New York Street Food Cookbook

Adapted From

New York Street Food

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Serving: 1 portionCalories: 276 kcalCarbohydrates: 28 gProtein: 6 gFat: 16 gSaturated Fat: 3 gMonounsaturated Fat: 4 gTrans Fat: 1 gCholesterol: 70 mgSodium: 149 mgFiber: 4 gSugar: 2 g

Nutrition information is automatically calculated, so should only be used as an approximation.

Tried this recipe?Mention @leitesculinaria or tag #leitesculinaria!
Recipe © 2013 Jacqueline Goossens | Tom Vandenberghe. Photo © 2013 Luk Thys. All rights reserved.

Recipe Testers’ Reviews

This easy potato salad recipe got an “all hands raised” vote today. Not only does it have that perfect potato salad taste and texture, but it’s pretty to look at sitting in the bowl! The flavors are crisp but mellow, like all great potato salads should be.

This is a three-step, easy-peasy recipe that everyone can make. I added fresh basil, fresh thyme, and oregano (sometimes known as wild marjoram). I did marinate the onion in the cider vinegar. I think this qualifies as a magic, secret ingredient.

All in all, this is an A++ recipe that will be a great addition at any party—dress up or casual.

Potato salad is a standard at our home in the summer, and this one ticks all the boxes for becoming the new favorite. This is an easy, flavorful dish that’s a nice change from regular potato salad. It’s easy to prepare, and with a little planning, is sure to become a favorite in your home, too.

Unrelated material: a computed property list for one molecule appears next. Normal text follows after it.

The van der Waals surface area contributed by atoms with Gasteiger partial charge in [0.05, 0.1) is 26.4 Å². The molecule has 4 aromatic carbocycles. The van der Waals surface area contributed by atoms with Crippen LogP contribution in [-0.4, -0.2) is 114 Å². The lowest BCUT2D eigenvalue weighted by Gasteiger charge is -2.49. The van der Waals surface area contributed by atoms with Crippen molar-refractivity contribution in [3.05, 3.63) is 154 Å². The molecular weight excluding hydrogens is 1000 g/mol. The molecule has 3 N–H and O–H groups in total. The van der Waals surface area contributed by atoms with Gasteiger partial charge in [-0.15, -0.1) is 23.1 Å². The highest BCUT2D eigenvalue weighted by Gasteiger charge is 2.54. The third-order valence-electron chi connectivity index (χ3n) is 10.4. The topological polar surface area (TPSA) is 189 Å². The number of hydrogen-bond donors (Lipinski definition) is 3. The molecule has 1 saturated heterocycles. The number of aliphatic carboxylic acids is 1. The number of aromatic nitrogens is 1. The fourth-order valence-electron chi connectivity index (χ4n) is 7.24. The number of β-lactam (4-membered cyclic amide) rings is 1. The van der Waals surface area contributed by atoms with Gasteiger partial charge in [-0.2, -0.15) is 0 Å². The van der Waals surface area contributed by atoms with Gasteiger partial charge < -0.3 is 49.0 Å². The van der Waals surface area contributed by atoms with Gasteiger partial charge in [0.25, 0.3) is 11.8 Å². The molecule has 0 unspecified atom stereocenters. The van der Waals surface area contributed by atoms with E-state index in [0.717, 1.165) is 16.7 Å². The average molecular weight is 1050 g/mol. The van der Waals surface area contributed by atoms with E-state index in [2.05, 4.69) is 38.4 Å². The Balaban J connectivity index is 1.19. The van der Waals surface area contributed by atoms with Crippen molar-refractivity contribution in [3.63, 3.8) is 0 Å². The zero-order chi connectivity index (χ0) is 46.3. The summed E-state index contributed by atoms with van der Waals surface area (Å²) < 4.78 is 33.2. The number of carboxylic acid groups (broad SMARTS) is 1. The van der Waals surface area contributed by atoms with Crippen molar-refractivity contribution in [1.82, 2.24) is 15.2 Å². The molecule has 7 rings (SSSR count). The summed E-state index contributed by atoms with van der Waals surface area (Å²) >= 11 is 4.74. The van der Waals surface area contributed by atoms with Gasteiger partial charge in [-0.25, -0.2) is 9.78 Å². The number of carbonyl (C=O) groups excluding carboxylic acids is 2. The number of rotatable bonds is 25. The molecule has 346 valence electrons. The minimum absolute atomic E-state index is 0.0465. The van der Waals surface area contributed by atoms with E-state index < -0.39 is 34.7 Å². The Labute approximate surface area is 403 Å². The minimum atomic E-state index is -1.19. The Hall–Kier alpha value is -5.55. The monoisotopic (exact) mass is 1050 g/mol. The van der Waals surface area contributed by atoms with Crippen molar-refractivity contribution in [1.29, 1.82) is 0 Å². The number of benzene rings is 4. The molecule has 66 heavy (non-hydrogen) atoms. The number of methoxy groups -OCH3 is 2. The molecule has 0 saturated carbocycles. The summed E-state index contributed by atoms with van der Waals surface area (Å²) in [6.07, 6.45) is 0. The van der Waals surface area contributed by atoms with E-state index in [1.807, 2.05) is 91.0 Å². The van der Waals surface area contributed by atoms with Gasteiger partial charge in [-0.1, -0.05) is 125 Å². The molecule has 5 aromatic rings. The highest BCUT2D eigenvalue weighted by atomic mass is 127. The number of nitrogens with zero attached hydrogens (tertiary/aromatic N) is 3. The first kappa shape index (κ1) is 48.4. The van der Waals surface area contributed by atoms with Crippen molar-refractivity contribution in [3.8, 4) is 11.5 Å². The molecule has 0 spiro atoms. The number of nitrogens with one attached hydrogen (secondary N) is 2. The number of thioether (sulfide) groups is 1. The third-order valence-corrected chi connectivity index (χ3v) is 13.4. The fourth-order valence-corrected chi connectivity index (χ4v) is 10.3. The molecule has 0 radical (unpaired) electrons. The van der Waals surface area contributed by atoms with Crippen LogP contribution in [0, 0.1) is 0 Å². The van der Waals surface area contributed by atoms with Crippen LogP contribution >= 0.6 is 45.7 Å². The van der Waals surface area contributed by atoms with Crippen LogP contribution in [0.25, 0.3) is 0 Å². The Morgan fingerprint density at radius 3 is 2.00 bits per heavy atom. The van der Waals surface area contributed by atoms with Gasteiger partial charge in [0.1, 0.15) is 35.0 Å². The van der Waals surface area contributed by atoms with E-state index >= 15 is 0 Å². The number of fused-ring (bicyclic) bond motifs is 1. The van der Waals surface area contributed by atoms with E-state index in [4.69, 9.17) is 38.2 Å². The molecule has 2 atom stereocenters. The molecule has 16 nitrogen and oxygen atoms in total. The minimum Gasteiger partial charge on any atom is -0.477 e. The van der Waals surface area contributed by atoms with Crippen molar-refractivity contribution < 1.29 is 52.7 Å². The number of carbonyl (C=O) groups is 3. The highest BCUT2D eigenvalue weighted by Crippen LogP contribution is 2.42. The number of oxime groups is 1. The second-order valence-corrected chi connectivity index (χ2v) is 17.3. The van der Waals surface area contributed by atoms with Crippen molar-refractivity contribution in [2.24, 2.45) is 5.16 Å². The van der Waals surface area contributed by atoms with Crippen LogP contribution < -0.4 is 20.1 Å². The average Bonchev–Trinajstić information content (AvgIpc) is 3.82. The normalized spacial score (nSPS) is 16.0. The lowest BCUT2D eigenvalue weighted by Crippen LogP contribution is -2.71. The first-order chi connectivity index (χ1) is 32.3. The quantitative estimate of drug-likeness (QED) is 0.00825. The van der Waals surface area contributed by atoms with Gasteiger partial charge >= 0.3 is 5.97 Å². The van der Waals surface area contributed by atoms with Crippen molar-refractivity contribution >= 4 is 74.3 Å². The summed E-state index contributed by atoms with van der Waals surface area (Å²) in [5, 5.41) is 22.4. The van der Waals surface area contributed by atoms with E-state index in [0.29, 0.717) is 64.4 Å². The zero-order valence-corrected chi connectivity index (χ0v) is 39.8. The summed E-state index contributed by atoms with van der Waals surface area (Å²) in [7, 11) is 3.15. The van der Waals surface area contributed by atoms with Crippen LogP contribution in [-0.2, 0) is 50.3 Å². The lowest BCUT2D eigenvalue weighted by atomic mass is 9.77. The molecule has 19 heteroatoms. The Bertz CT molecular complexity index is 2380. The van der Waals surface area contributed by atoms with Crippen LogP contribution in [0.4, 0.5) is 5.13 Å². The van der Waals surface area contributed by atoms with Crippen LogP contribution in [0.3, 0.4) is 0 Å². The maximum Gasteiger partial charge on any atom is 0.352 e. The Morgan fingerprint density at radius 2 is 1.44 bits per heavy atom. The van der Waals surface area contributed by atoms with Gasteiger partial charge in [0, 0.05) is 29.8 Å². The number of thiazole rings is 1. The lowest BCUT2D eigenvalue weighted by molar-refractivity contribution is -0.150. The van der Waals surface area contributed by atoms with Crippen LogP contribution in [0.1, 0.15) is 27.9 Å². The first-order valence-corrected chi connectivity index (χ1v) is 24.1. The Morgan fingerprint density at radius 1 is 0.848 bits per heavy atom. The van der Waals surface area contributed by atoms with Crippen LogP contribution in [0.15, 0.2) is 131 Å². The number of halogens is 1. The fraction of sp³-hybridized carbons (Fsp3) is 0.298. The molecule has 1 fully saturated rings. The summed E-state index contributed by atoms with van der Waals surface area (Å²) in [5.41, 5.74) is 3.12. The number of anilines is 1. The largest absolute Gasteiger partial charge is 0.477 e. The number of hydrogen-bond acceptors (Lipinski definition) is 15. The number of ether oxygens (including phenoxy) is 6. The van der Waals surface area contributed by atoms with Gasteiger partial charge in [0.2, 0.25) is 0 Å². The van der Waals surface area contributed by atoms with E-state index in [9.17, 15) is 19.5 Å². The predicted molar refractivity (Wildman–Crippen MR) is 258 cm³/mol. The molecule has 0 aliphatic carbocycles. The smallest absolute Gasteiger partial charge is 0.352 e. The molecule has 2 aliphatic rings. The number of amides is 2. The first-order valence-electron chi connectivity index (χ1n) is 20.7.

Using the right potatoes is the key to good potato salad. I used new baby reds, both to eliminate the peeling and because they hold their shape well after boiling.

While it’s nice to make homemade mayonnaise, this recipe worked just as well with store-bought mayonnaise.

I used basil, dill, oregano, and parsley as the herbs for my salad. (I was unable to find marjoram in any of the stores or markets I went to.) I used a large red onion, as our family is partial to the flavor of onion in salads, and I marinated it in the cider vinegar.

I popped the raw eggs into the pot of boiling potatoes for the last 5 or 6 minutes to save dirtying another pot. I drained the potatoes and let the eggs rest until they were cool enough to peel and they were perfectly hard-boiled. The planning comes in now, as the herb and mayonnaise blend rests in the fridge for a couple hours to blend the flavors. This is a step you really don’t want to miss, as the herbs infuse the mayonnaise and really enhance the finished dish. Chill it for as long as you can, even if you don’t have the 2 hours suggested.

We were invited to a BBQ with extended family, so I doubled the recipe quite easily. Since I was taking the salad with us and it would be some time before serving. I chose to loosen the dressing with 1/4 cup apple cider vinegar that I marinated the onion in so it wouldn’t become too thick.

The additions you like to put in your potato salad are a matter of personal taste. One of my testers missed the diced pickle I usually add. Another thought that the potato salad could have used a little more salt—but that it was the perfect side dish if a salty meat was being served. That said, everyone liked it enough that there wasn’t any left at the end of the meal.

I just made this potato salad for a Labor Day cookout and it was the best I’ve ever had. I used basil, lemon thyme, and summer savory from my herb garden, and added some chopped dill pickles I made. Otherwise, I followed the recipe exactly. It’s perfect but easily adaptable. Try it!